tech notes: etiquette/critique


Formal critique is what is objectively in front of you. These include: height, width, depth, and qualities such as surface texture, volume, negative and positive spaces, color, refinement and detail. Surfacing and refinement of forms will play a big role in this class and at a certain point we will begin to work a bit more conceptually with ideas playing a bigger role in the forms we build.

Critique etiquette:
You must ask why someone says what they do in a critique if you do not understand otherwise the comment is of no value. This includes asking professors in this class and others as well.

You cannot be afraid to tell people your opinions, particularly opinions that are critical in a constructive manner, such as

“I like the surfacing technique on this piece, but the form itself is not refined enough and looks sloppy and not deliberate and so I am distracted by the form and unable to really see and enjoy the surface. The handling and refinement of the two elements do not match.”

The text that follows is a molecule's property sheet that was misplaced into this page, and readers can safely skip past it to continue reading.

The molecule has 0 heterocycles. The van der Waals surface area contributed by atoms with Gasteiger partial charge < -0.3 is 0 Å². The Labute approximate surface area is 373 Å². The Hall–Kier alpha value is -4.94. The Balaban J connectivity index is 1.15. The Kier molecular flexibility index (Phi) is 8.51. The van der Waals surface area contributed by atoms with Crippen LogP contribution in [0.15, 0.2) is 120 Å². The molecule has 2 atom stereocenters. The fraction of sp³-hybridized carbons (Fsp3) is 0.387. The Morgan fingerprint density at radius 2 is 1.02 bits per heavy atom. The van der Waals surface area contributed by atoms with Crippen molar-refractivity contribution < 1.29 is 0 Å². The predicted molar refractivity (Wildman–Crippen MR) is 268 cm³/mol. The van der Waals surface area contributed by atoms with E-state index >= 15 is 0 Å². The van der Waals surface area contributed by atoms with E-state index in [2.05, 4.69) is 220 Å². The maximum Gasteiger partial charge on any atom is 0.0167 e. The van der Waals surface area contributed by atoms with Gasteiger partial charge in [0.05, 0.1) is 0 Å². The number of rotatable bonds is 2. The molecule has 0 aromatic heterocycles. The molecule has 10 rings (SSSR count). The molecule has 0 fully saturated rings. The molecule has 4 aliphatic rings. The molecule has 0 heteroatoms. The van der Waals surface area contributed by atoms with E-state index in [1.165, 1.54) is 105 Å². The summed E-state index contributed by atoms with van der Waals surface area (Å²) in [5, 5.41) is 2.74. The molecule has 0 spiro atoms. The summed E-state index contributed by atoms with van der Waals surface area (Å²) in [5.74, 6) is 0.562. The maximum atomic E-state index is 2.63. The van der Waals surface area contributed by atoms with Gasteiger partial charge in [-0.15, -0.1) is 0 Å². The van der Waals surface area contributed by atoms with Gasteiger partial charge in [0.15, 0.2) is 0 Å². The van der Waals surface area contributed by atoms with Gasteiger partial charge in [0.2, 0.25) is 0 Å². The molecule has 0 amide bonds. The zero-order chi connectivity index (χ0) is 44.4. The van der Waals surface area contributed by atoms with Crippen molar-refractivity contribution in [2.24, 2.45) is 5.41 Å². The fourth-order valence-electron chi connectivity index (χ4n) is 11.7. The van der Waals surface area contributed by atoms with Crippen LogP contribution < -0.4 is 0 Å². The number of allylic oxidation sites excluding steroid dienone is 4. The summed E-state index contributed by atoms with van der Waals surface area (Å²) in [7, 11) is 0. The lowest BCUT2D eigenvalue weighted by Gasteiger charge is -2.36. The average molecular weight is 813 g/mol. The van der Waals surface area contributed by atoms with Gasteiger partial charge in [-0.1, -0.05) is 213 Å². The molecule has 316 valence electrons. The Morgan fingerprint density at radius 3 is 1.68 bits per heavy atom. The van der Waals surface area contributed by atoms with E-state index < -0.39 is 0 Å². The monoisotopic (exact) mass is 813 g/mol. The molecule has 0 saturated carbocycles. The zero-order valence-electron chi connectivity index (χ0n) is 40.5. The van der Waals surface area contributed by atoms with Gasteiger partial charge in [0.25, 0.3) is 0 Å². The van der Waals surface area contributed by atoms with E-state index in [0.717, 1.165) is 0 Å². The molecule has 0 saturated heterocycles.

The majority of our critique in this class will focus on formal content since we will mainly be making utilitarian forms.


You must make a habit of looking at as much art as possible. This includes clay work as well as all different types of work too: design, sculpture, painting, anything contemporary since you are living now and work that is made in this time period will reflect the ideas of people also living in this time period.

Edges/corners both inside and on the lip of the vessel should be slightly rounded to be stronger, to prevent chipping and to be more comfortable for the hand/mouth. A good way to do this on the lip of a vessel is with a damp sponge when your piece is leather hard, holding your finger at a  U-shape  and running the sponge in your finger around the edge.

A Sureform is a  cheese grater-like tool that is great plane down high spots on heavier clay bodies such as terracotta and stoneware, but too harsh for porcelain. For porcelain use only Scotchbrite type scrubbies to sand down bone dry clay or slightly damp sponge for leather hard clay.

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